Impact of Appearance: Synopsis of Three Essays

882 Words 4 Pages
Appearance is the first thing that catches ones attention. Whether it be a supermodel, a famous photograph or the golden arches almost anyone can spot from miles away, we take notice. Appearances are often time superficial, and sometimes deceiving. The essays written by Judith Ortiz Cofer, Eric Schlosser and Nora Effron help identify some instances where appearances can be powerful honest and dishonest. Through these three essays the ideas and impact of appearances will be conveyed. In Judith Ortiz Cofer's essay "The Story of My Body," she shares her struggles with appearance and self esteem. Cofer mentions that her definitions of appearance changed when she relocated to the United States at age eight.. She states, "I was born a …show more content…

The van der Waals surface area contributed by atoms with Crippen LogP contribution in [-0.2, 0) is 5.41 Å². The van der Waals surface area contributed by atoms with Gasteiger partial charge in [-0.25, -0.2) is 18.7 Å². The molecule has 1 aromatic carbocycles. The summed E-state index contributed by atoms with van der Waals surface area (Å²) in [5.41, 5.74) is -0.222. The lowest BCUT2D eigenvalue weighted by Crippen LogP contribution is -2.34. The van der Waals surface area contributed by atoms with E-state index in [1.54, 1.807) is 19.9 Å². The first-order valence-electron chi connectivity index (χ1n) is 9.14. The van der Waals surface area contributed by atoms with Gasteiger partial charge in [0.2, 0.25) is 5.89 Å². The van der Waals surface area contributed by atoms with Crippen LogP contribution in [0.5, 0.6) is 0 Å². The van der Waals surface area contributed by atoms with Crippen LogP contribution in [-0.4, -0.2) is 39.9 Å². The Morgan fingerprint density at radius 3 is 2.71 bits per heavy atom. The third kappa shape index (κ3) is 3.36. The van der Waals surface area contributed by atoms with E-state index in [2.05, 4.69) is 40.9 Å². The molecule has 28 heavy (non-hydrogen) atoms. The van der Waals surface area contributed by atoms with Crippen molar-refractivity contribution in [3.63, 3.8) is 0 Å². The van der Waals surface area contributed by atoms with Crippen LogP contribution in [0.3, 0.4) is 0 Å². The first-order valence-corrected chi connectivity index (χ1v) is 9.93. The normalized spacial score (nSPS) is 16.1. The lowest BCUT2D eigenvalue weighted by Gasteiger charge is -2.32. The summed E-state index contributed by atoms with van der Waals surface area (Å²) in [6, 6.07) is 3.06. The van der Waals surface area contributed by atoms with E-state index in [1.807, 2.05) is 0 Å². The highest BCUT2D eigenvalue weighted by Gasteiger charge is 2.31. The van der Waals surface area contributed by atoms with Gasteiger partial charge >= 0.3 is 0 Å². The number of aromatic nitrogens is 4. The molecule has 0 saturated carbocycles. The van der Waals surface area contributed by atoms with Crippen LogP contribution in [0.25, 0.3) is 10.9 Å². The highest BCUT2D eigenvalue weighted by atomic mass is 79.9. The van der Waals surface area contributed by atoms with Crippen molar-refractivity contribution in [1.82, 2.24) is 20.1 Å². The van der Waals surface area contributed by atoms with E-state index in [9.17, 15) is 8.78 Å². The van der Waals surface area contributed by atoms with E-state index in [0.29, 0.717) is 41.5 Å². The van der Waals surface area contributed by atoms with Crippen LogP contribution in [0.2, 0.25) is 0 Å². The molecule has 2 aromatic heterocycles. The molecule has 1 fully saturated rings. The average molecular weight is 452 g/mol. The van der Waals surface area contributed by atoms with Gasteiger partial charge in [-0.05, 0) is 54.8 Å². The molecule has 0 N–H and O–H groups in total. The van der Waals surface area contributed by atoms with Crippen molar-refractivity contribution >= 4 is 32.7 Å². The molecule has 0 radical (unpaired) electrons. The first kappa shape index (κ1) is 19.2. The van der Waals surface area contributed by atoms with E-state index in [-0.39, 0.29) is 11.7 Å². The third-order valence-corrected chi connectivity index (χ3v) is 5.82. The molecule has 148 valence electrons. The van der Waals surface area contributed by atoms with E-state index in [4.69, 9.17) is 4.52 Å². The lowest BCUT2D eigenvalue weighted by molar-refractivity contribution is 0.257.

Fortunately Cofer focused on her education and embraced her exotic appearance seeing size, color and skin as only variables, she says. It is important appearances aren't the only asset of a person, place or thing, as sometimes they are deceitful. Eric Schlosser identifies the dishonesty appearances can encompass in his essay "What We Eat." He depicts the fast food industry as "a revolutionary force in America's life." He exhibits that the growth and jobs created by the McDonald's Corperration represents "90 percent of the country's new jobs." This appears true, but is also somewhat deceitful. If we take a close look, it is a chain reaction the fast food industry has developed with it's high demand and fast growth for which 90 percent of America's new jobs have been created. He states that Mc'Donald's is "the largest purchaser of beef, pork, and potatoes- and the second largest purchaser of chicken." This shows that McDonald's growth has enabled them to control the job market in the entire food industry down to our family owned dairy farmer. Uniformity, Schlosser stated is the "key to a successful franchise." The franchises lure customers with the appearance of consistency. Customers believe they are buying the same burger that was made when McDonald's began as a "modest hamburger stand." This is false. While our burgers and french fries appear to be the same, they are not. Technology has become a factor in
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